Both Kosovo and other countries in the region are recovering from the 2020 recession caused by COVID-19, thanks to a faster-than-expected recovery in 2021.
This was said today during the online publication of the World Bank’s latest regular economic report on the Western Balkans.
The report said economic activity in Kosovo for 2021 is expected to grow by 7.1 percent after recording a stronger-than-expected recovery.
Output in 2021 in Kosovo is expected to surpass 2019 levels by the end of the year, but risks to the forecast remain high as the country continues to deal with the pandemic.
The World Bank’s Director for Kosovo and North Macedonia, Massimiliano Paolucci in his video message said that economic activity is expected to surpass early pandemic levels by the end of 2021 for almost all Western Balkan economies, including Kosovo.
Paolucci also said that a push for more economic opportunities needs to be created, with policies and investments focused on long-term reforms to radically transform Kosovo’s growth model to one that creates jobs driven by higher productivity.
“For Kosovo, the report reiterates projections or estimates that Kosovo’s economy is recovering quickly from the contraction caused by the pandemic in 2020. Real economic activity will surpass 2020 levels by the end of 2021. The report also highlights the improving fiscal position supported by a rapid recovery. The strong economic recovery should be used to build momentum for greater economic opportunities. Policies and investments should focus on long-term reforms to radically transform Kosovo’s economic development model to a higher productivity-driven model that is applicable to the entire region. “Looking beyond the Covid-19 pandemic, the policy focus should address mitigating key barriers to job creation and economic transformation.”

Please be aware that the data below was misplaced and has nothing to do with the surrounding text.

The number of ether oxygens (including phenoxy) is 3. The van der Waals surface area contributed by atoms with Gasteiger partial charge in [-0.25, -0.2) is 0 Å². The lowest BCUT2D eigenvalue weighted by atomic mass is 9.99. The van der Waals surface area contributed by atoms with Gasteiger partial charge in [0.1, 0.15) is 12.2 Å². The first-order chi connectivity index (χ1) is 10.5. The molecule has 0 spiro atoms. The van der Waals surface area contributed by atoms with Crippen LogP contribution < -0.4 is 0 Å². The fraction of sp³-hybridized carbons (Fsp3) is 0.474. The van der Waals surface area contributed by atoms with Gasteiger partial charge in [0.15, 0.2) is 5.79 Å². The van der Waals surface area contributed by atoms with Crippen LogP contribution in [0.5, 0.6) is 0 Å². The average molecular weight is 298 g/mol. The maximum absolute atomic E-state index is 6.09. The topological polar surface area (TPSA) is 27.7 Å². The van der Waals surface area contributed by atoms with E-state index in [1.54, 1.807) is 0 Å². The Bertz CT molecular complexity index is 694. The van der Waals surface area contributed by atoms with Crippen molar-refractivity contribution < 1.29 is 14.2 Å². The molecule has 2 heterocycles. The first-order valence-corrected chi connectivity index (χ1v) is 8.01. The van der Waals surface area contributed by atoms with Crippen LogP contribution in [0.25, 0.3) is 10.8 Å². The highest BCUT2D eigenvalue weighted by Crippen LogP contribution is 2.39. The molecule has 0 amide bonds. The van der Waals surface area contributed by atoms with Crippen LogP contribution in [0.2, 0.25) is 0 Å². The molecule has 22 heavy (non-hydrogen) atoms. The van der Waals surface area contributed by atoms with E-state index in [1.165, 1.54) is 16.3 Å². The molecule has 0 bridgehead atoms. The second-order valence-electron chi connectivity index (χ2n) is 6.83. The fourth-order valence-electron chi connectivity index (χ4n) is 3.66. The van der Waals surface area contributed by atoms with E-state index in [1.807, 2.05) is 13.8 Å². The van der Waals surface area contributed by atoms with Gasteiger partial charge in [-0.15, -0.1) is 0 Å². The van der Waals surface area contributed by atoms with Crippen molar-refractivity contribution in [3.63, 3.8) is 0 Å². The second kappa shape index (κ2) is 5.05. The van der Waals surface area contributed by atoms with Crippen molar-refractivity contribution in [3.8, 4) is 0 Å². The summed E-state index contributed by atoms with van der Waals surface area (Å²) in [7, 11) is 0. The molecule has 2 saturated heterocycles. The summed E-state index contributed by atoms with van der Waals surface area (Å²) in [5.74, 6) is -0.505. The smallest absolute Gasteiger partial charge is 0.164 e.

Meanwhile, World Bank economist Besart Myderrizi said the growth in economic activity in 2021 was driven by diaspora visits, consumer credit growth and export growth.
However, he said inflation-sensitive pressures, mainly from higher import prices, could undermine a stronger recovery in private investment./ibna